Insight: Southern GoM Frontier Oil, Gas Exploration Faces Challenges

Mexico opened the door for the world’s oil and gas companies to pursue deepwater exploration in the southern Gulf of Mexico (GoM), but replicating the success seen on the U.S. side could be challenging for those that have entered.

Geology could pose obstacles, according to analysts.

“The southern GoM is not a direct analogue to its conjugate in the North,” Vikesh Mistry, a global exploration research analyst for Westwood Energy, said in a report. “Tectonic processes related to Pacific plate motions contribute to making this part of the GoM structurally more complex.”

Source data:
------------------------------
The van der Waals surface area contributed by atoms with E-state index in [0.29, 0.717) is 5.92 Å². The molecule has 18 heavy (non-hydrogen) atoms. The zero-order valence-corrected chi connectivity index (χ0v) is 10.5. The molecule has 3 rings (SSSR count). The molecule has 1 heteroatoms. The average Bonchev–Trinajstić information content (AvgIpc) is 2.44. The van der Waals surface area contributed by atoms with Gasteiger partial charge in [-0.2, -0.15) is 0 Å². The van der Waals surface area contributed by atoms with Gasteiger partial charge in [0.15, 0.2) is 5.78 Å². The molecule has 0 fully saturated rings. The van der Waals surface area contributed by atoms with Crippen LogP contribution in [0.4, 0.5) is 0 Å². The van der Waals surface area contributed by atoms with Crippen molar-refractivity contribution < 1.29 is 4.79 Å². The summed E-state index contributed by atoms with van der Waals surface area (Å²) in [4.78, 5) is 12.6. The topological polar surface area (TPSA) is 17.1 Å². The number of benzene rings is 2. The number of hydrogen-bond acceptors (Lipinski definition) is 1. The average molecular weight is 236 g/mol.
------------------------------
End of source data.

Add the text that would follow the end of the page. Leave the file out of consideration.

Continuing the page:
Oil and gas companies—majors and smaller companies alike—have flocked to deepwater bidding rounds offered by the Mexican government in hopes of finding hydrocarbons beneath the seafloor in what Westwood calls a “largely frontier” area. Two deepwater rounds offered in 2017 and 2018 resulted in just under 30 blocks—with the Campeche Salt Basin’s Miocene turbidite play getting the most attention—being awarded to 17 companies. Together the companies have committed to drill a total of 31 wells, according to the consultancy.